They released a free browser app called Stadium, which you can download directly from the App Store. Once you enter a few settings and authenticate the browser with your Google account, the app brings up the Stadia landing page whenever you open it. Knox wrote that the app doesn’t have ads or tracking code.
Another user named /u/GrayBayPlay laid the groundwork to use an external controller in a full-screen iOS browser app. As such, you can play Stadia games on your iPhone with an Xbox One controller or Sony’s DualShock 4.
Based on some limited testing, Stadium works well enough. I played a multiplayer mission in Marvel’s Avengers and it ran smoothly with no noticeable controller lag. Downloading the app from the App Store means you sidestep some of the fiddlier aspects of other Stadia workarounds.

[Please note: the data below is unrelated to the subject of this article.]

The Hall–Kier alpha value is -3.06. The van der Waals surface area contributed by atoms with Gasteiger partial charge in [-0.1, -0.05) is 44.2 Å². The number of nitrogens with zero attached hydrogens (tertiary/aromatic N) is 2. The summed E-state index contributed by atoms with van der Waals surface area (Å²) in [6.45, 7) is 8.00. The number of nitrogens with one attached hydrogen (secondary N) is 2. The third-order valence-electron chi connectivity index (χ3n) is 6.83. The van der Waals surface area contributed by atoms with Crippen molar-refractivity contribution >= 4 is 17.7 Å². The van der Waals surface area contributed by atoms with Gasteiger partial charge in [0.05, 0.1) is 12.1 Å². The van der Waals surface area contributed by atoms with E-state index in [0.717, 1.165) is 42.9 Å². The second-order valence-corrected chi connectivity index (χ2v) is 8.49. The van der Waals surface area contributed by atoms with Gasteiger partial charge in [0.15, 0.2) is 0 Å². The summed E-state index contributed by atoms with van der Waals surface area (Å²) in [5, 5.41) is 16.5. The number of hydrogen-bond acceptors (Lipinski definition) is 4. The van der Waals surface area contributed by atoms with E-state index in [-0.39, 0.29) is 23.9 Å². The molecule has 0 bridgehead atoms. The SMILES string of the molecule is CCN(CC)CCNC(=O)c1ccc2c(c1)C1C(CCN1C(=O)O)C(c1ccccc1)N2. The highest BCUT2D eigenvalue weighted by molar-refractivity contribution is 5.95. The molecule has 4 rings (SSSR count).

There’s a chance that Apple could pull Stadium from the App Store. However, the app isn’t explicitly designed to use Stadia — the App Store listing doesn’t mention the service at all.
It’s not clear if or when Stadia and xCloud will arrive on iOS devices in any official capacity. Microsoft said that Apple’s unwieldy game streaming rules would give xCloud players a “bad experience” on iPhone. However, the company recently started beta testing its remote play function on iOS. That feature allows people to play games from their Xbox One (and soon, Xbox Series X/S) remotely on their iPhone.
Amazon seems to have found a way around Apple’s rules, though. Its upcoming streaming service Luna will run on iOS as a progressive web app.
Meanwhile, Apple’s Safari browser added support for the Stadia controller last week in beta, but only for the macOS version of the browser.
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